( On a sidenote, Beck also mentions that also " the notion that men should share household and parenting chores. This seems to have led mainly to a rise in the amount of domestic work men thought they did, rather than the amount they actually performed." I find this quite humorous.)
Rabbi Shalom Arush, in his Breslov approach, recommends one tactic when faced with what seems to be enormous challenges: understand that it is a gift. Sometimes, I try to visualize my challenge in a neatly wrapped gift wrap descending from the heavens, delivered to my overwhelmed hands, as I feign a smile, shake my head, and whisper, incredulously but knowing somehow, yes: "Thank you."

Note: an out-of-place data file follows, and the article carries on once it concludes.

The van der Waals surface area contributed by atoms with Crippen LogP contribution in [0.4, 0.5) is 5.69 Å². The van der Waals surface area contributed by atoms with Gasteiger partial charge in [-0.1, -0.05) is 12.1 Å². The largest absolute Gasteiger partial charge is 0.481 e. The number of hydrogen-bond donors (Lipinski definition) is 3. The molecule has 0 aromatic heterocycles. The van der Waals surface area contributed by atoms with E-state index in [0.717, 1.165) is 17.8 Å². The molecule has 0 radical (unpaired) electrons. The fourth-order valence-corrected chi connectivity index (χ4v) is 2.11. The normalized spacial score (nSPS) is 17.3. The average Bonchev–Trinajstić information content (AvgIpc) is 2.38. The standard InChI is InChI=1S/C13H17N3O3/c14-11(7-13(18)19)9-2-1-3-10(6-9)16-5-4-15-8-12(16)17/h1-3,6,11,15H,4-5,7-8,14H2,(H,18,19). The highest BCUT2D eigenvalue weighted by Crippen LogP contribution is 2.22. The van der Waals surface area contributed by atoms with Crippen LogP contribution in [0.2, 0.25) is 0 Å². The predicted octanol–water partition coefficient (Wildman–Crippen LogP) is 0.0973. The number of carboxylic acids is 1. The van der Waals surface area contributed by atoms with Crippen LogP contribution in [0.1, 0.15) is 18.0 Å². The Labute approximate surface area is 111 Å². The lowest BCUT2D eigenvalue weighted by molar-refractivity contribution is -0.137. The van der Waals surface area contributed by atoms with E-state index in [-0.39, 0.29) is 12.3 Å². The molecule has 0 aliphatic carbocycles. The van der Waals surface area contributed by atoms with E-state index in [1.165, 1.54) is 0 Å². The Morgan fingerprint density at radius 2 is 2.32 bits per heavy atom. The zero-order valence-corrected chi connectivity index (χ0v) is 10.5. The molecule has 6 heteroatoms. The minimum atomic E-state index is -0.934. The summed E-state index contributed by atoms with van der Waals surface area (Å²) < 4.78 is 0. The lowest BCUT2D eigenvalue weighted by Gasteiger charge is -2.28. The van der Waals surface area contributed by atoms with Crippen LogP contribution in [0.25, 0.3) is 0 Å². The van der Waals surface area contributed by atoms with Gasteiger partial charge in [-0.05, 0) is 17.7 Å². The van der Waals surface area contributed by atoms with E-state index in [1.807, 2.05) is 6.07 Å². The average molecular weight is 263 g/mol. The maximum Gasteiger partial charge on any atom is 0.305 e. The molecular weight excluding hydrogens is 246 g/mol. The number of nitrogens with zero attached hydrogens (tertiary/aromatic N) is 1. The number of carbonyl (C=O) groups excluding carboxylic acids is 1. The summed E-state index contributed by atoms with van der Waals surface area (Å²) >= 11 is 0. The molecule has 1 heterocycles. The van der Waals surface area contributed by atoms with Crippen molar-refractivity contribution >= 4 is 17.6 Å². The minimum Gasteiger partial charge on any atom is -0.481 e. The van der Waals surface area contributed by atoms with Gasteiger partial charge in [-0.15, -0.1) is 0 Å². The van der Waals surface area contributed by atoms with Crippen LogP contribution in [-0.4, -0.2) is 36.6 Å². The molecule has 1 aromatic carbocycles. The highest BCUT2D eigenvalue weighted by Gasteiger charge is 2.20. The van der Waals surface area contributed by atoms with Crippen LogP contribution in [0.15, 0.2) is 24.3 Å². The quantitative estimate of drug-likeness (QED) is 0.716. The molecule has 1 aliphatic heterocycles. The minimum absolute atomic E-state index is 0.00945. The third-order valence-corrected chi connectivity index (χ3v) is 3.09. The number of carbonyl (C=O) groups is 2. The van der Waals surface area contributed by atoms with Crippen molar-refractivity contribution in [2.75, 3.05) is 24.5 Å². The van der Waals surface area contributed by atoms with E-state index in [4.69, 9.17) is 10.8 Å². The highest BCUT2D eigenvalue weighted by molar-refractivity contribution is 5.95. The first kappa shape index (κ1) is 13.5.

So what could be the gift of this impossible paradox that women are living in today? How is this madness at all a sign of redemption? Beck herself offers part of a convincing answer. After conversations with over 300 women who had arrived at breaking points and those who had transcended them to a higher place, something kept yn coming up: women would talk about a moment in which everything in their reality "flipped" and all of a suddent they saw things differently. Beck couldn't understand it until she learned about the Japanese Zen idea of "satori" in which a pilgrim sojourns in the forest to meditate on a koan, a concept that is intended to boggle the mind, like " If a tree falls in the forest and no one is around to hear it, does it make a sound?" As she explains, "archetypal Asian pilgrims seek englightenment by deliberately creating paradoxical problems, and moving into those problems until paradox fills their consciousness "